Acronis restore of several validated backups complete but Windows remains damage

Windows 7 refused to boot so I restored from several image backups. These completed normally and the system tries to boot. It stalls at the Windows logo screen and says it couldn't start. It offers me the opportunity to run a system restore to which I say "Yes", but it while that process starts it terminates prematurely.

Could this be a hardware problem with the boot disk (which BTW is an SSD)?
bga123Asked:
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JohnBusiness Consultant (Owner)Commented:
If you are sure the backups are good and were made at a prior time when the system was operating, then, yes, the hard drive (SSD drive) is suspect. You might check memory (memtest86) but I think more likely the drive.
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noxchoGlobal Support CoordinatorCommented:
What did you image? Entire HDD or a selected partition?
Another question - does this image come from this drive exactly? Or is it a new drive?
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rindiCommented:
Run the SSD's manufacturer's utility on it to diagnose it (connect it internally to another PC running Windows to do that). The tool, besides testing it, should also give you the option to upgrade it's firmware if it isn't uptodate.

Besides, as has been mentioned already, test your RAM using memtest86+.

If both are fine, delete all partitions on the SSD before trying to restore from your images again.
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bga123Author Commented:
Thank you everyone for taking the time to reply.

I was able to install a fresh copy of Windows 7 on the SSD and ran a pre-boot scan to find and fix bad sectors and the report came back clean. Windows 7 installed clean and could be booted cleanly.

I do daily incrementals and weekly fulls and keep 3 weeks of backups. My system has been stable and all attempts to restore multiple images (all verified as valid  immediately after backup) result in the system freezing shortly after the Windows Boot logo. Any attempt by System Recovery to run Startup Repair results in the system trying to run a System Restore. This in turn fails with an Application Error saying an instruction at 0xfb36584d referenced memory at 0x00000008. the memory could not be read. Click OK to terminate program.

When the same startup repair is run from CD it works fine but when system tries to reboot it results in the same symptoms.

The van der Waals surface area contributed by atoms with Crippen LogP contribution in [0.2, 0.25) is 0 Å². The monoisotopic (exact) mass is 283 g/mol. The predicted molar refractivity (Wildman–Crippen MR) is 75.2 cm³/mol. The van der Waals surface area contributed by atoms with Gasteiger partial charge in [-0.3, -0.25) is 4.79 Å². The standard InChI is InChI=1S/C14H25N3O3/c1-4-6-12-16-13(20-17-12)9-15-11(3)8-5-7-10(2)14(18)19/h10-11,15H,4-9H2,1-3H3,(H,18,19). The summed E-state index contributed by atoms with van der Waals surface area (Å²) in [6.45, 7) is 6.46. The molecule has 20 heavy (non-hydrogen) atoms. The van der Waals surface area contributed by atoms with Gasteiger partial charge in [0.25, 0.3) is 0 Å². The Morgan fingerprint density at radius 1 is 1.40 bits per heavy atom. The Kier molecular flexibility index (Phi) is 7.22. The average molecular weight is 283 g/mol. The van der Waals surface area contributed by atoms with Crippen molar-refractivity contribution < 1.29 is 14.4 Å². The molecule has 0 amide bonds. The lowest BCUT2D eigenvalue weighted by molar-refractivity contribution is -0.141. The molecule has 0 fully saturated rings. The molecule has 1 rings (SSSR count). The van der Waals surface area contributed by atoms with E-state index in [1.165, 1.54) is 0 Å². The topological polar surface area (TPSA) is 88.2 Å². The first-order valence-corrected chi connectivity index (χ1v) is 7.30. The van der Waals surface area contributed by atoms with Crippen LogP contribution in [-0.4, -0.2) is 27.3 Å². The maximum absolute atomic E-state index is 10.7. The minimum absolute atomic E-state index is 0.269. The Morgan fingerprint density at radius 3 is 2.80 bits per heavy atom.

Memory is very high quality 32-GB of Corsair
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noxchoGlobal Support CoordinatorCommented:
The instruction errors are coming from memory. Even if it is a high quality memory stick - it can be faulty. Have you tried to test it with memtest? There is an option to test it when booting into Recovery Environment from Windows 7 DVD.
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rindiCommented:
I wouldn't use the Windows memory tester, I haven't had too good experience with it, for example some RAM I tried testing with it passed even though that RAM was faulty. Testing it with memtest86+ on the other hand found the errors. As has been mentioned though, even "High Quality" RAM can be bad. Besides that, what makes RAM "High Quality"? the fact that it is labelled "Corsair"? My bad RAM was also Corsair. Sometimes it can also be that the RAM isn't really compatible with your PC, or one of the slots is bad, or the timing is wrong, etc.
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bga123Author Commented:
I used the memtest program that is part of gparted and everything was OK. I gave up then and re-installed Windows and associated mobo drivers. Weird thing though was that the system was taking forever to boot.  I mean 10min+! So I installed Windows Performance Toolkit and used xbootmgr to trace the boot process and found that majority of the time was spent accessing drive 2 but very little CPU. I popped in to Disk Manager to see which drive 2 was and it showed me a 4GB drive. Huh? I don't have a 4GB drive!

Then it occurred to me - several months back I had a 1.5 TB drive about to go bad and generating errors detected by SMART.  I purchased a new disk, migrated the data but didn't get around to removing the old drive, I simply disabled it in Windows Disk Manager. Whenever I rebooted my system would ask me to press "F1" to acknowledge that I had a sick drive registering errors. Well since my PC sits under a desk and is inconvenient to work on, I figured I would just pop in to the BIOS and turn off that pre-boot BIOS generated alert.

Now what happened is that the drive apparently failed completely and send corrupted data on to the SAS bus. As a result any attempts to restore my Acronis backup, while successful, prevented the system from booting. Not sure why I was able to install a new OS without a problem though. At any, rate I opened up the case, unplugged the SAS cable and disconnected the power form the failed drive and sure enough the system booted in about 12 seconds. Tried to restore my old backup again and bingo I'm back in business.
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bga123Author Commented:
I wanted to select a solution to award credit. Chose the first one to mention suspect drive. Please read my final comment to provide context on what the real problem was.
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JohnBusiness Consultant (Owner)Commented:
@bga123 - Thanks for the update and I am glad a new drive solved your issue.
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